By Tom Arnold
Abu Dhabi's eco-friendly company still seeking new opportunities amid global gloom.
Masdar is pressing ahead with its multi-billion renewable energy projects despite the twin pressures of the global economic downturn and the slump in oil prices, senior company executives said on Monday.
The company was still looking for new opportunities to develop renewable energy projects, despite the current world financial conditions, said Dr Sultan Ahmed Al Jaber, chief executive officer of Masdar, the renewable energy arm of the Abu Dhabi government.
Masdar said it would announce details of a project it is working on with the Seychelles government on Tuesday.
It also has three projects in Spain and is building a solar manufacturing plant in Germany, creating green jobs and technical expertise to transfer to Abu Dhabi, the company said.
“The current financial situation has no impact whatsoever on Masdar’s intended and planned projects. Our appetite is still the same and we are still pursuing and proceeding with all the projects already announced and we also have an appetite to look for the right opportunities,” Al Jaber said at a press conference at the World Future Energy Summit in Abu Dhabi.
Work was continuing on its $22 billion Masdar City, the world’s first carbon-neutral and zero-waste city, with around $300 million already received from the Abu Dhabi government for the project and another “several” billion dollars to be procured this year, said Khaled Awad, director of property development at Masdar.
In next three years, five to eight percent of the financing for the city would come from the government, Awad said, with income from businesses signing leases in the city helping to provide enough cash to finance projects within the city.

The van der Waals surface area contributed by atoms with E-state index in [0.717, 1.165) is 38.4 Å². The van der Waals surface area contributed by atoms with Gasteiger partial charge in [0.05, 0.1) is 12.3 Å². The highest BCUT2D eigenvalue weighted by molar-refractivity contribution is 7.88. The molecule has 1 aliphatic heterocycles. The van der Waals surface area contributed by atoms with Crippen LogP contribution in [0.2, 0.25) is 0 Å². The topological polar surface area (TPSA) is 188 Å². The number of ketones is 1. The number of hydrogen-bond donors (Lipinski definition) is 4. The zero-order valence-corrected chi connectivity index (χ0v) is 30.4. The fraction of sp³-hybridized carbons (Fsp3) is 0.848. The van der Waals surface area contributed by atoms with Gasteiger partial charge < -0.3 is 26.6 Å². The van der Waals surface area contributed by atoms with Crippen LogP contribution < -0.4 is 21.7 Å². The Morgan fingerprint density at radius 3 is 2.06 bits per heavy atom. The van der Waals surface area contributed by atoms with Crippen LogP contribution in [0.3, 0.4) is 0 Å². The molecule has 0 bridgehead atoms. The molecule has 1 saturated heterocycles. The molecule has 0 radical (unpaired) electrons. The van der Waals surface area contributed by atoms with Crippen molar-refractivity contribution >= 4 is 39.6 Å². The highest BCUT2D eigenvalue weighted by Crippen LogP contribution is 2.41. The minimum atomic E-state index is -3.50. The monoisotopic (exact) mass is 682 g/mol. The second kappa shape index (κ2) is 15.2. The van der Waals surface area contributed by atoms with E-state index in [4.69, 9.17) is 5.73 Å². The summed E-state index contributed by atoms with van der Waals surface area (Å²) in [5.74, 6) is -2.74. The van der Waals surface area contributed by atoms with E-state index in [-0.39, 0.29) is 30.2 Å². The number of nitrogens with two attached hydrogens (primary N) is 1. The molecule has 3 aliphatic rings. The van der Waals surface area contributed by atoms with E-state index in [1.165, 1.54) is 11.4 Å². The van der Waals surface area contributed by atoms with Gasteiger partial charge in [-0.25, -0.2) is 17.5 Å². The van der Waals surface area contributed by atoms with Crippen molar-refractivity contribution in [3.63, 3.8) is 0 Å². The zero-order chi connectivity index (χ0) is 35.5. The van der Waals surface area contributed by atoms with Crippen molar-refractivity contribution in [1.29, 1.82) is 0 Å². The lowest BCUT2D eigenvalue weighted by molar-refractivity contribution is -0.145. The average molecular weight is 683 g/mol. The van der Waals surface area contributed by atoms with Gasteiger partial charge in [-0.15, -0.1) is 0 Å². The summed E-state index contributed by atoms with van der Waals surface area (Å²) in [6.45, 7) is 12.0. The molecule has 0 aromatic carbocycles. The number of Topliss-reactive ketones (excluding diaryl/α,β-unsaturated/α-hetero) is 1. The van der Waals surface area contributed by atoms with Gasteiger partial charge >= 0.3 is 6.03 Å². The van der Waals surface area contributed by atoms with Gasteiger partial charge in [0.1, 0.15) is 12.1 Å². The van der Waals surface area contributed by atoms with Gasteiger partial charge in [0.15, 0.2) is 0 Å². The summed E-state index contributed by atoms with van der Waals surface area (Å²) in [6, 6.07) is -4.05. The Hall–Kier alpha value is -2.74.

Construction of its 500 megawatts hydrogen power project in Abu Dhabi, a joint venture with British Petroleum and Rio Tinto, would start in mid 2010, with the plant producing its first power in 2014.
The company said its plans would not be derailed by the low price of oil, which has dropped below the $40 a barrel mark from its $147 peak in July last year.
“Our decision and strategy is not based on short term fluctuations on oil prices, our view is more on the long term and we know that the key drivers of renewables, which are climate change and the scarcity of energy, are still as valid today as a year ago.” Ziad Tassabehji, director of the utilities and asset management unit of Masdar said.
The Abu Dhabi government pledged on Sunday that at least seven percent of the energy consumed in the emirate will come from renewable sources by 2020.
Masdar estimates the government’s renewable energy sector will create a market valued at $6 to 8 billion in the emirate.
Masdar said it would be responsible for reaching the target but would encourage local and international companies to move towards using renewable energy too.
It said the seven percent would mainly involve solar power technology, with wind power ruled out as there was not enough wind within the emirate for the technology.
The Abu Dhabi government would be announcing in the next few weeks a comprehensive energy policy setting out how the emirate would be able to develop an energy portfolio that included sources other than oil and gas, Masdar said.